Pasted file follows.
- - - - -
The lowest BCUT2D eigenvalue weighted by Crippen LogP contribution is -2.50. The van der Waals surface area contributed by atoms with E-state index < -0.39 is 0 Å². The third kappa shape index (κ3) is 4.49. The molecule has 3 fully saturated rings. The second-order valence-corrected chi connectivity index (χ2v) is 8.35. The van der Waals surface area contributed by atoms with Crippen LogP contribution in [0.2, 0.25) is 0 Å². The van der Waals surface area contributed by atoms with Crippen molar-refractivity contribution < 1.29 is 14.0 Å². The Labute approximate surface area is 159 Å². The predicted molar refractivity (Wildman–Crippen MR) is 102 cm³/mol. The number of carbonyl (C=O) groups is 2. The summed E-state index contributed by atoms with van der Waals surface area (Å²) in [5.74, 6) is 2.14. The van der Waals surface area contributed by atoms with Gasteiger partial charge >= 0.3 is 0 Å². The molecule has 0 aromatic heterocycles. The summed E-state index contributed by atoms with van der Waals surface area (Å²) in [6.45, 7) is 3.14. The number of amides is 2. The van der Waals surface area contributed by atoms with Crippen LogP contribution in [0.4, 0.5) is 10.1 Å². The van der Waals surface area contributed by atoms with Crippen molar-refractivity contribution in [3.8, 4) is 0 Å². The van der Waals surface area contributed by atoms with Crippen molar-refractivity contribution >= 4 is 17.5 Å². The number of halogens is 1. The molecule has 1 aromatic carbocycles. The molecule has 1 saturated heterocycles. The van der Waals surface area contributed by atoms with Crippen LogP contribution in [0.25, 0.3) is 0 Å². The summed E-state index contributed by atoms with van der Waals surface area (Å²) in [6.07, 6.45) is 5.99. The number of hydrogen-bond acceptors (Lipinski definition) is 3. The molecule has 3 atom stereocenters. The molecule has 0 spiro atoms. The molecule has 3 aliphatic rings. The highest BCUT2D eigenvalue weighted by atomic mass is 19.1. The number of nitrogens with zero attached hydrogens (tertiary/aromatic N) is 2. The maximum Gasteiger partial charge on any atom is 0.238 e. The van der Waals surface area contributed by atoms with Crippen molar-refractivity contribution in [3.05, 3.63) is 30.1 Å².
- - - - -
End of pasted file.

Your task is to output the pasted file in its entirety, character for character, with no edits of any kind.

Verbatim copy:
The lowest BCUT2D eigenvalue weighted by Crippen LogP contribution is -2.50. The van der Waals surface area contributed by atoms with E-state index < -0.39 is 0 Å². The third kappa shape index (κ3) is 4.49. The molecule has 3 fully saturated rings. The second-order valence-corrected chi connectivity index (χ2v) is 8.35. The van der Waals surface area contributed by atoms with Crippen LogP contribution in [0.2, 0.25) is 0 Å². The van der Waals surface area contributed by atoms with Crippen molar-refractivity contribution < 1.29 is 14.0 Å². The Labute approximate surface area is 159 Å². The predicted molar refractivity (Wildman–Crippen MR) is 102 cm³/mol. The number of carbonyl (C=O) groups is 2. The summed E-state index contributed by atoms with van der Waals surface area (Å²) in [5.74, 6) is 2.14. The van der Waals surface area contributed by atoms with Gasteiger partial charge >= 0.3 is 0 Å². The molecule has 0 aromatic heterocycles. The summed E-state index contributed by atoms with van der Waals surface area (Å²) in [6.45, 7) is 3.14. The number of amides is 2. The van der Waals surface area contributed by atoms with Crippen LogP contribution in [0.4, 0.5) is 10.1 Å². The van der Waals surface area contributed by atoms with Crippen molar-refractivity contribution in [3.8, 4) is 0 Å². The van der Waals surface area contributed by atoms with Crippen molar-refractivity contribution >= 4 is 17.5 Å². The number of halogens is 1. The molecule has 1 aromatic carbocycles. The molecule has 1 saturated heterocycles. The van der Waals surface area contributed by atoms with Crippen LogP contribution in [0.25, 0.3) is 0 Å². The summed E-state index contributed by atoms with van der Waals surface area (Å²) in [6.07, 6.45) is 5.99. The number of hydrogen-bond acceptors (Lipinski definition) is 3. The molecule has 3 atom stereocenters. The molecule has 0 spiro atoms. The molecule has 3 aliphatic rings. The highest BCUT2D eigenvalue weighted by atomic mass is 19.1. The number of nitrogens with zero attached hydrogens (tertiary/aromatic N) is 2. The maximum Gasteiger partial charge on any atom is 0.238 e. The van der Waals surface area contributed by atoms with Crippen molar-refractivity contribution in [3.05, 3.63) is 30.1 Å².